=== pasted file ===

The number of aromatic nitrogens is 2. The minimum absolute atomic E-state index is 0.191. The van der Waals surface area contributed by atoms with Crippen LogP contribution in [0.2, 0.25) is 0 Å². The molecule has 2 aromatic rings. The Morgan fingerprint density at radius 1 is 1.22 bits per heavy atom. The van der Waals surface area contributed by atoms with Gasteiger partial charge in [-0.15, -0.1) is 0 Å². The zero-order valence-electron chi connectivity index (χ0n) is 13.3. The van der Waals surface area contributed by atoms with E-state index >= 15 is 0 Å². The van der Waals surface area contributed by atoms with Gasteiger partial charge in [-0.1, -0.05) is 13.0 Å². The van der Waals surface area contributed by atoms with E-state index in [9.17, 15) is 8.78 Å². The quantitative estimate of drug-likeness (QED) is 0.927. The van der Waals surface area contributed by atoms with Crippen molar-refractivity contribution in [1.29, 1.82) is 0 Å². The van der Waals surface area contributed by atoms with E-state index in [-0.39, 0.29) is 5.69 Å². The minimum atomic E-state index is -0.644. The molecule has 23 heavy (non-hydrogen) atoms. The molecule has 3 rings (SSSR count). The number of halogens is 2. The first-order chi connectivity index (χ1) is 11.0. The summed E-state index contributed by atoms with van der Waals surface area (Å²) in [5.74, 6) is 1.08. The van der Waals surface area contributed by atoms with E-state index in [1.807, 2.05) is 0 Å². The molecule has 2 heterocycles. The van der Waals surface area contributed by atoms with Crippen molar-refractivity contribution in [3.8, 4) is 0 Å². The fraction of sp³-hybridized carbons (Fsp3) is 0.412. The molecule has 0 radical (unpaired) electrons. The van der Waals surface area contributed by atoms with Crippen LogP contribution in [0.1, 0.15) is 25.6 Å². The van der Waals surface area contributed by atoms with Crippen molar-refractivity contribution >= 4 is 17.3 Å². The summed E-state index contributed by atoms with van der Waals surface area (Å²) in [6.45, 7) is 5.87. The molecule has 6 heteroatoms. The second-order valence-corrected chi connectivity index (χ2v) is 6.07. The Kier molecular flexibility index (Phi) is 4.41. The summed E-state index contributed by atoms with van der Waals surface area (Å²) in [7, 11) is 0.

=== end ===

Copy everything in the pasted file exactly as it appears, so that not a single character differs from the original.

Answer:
The number of aromatic nitrogens is 2. The minimum absolute atomic E-state index is 0.191. The van der Waals surface area contributed by atoms with Crippen LogP contribution in [0.2, 0.25) is 0 Å². The molecule has 2 aromatic rings. The Morgan fingerprint density at radius 1 is 1.22 bits per heavy atom. The van der Waals surface area contributed by atoms with Gasteiger partial charge in [-0.15, -0.1) is 0 Å². The zero-order valence-electron chi connectivity index (χ0n) is 13.3. The van der Waals surface area contributed by atoms with E-state index >= 15 is 0 Å². The van der Waals surface area contributed by atoms with Gasteiger partial charge in [-0.1, -0.05) is 13.0 Å². The van der Waals surface area contributed by atoms with E-state index in [9.17, 15) is 8.78 Å². The quantitative estimate of drug-likeness (QED) is 0.927. The van der Waals surface area contributed by atoms with Crippen molar-refractivity contribution in [1.29, 1.82) is 0 Å². The van der Waals surface area contributed by atoms with E-state index in [-0.39, 0.29) is 5.69 Å². The minimum atomic E-state index is -0.644. The molecule has 23 heavy (non-hydrogen) atoms. The molecule has 3 rings (SSSR count). The number of halogens is 2. The first-order chi connectivity index (χ1) is 11.0. The summed E-state index contributed by atoms with van der Waals surface area (Å²) in [5.74, 6) is 1.08. The van der Waals surface area contributed by atoms with E-state index in [1.807, 2.05) is 0 Å². The molecule has 2 heterocycles. The van der Waals surface area contributed by atoms with Crippen molar-refractivity contribution in [3.8, 4) is 0 Å². The fraction of sp³-hybridized carbons (Fsp3) is 0.412. The molecule has 0 radical (unpaired) electrons. The van der Waals surface area contributed by atoms with Crippen LogP contribution in [0.1, 0.15) is 25.6 Å². The van der Waals surface area contributed by atoms with Crippen molar-refractivity contribution >= 4 is 17.3 Å². The summed E-state index contributed by atoms with van der Waals surface area (Å²) in [6.45, 7) is 5.87. The molecule has 6 heteroatoms. The second-order valence-corrected chi connectivity index (χ2v) is 6.07. The Kier molecular flexibility index (Phi) is 4.41. The summed E-state index contributed by atoms with van der Waals surface area (Å²) in [7, 11) is 0.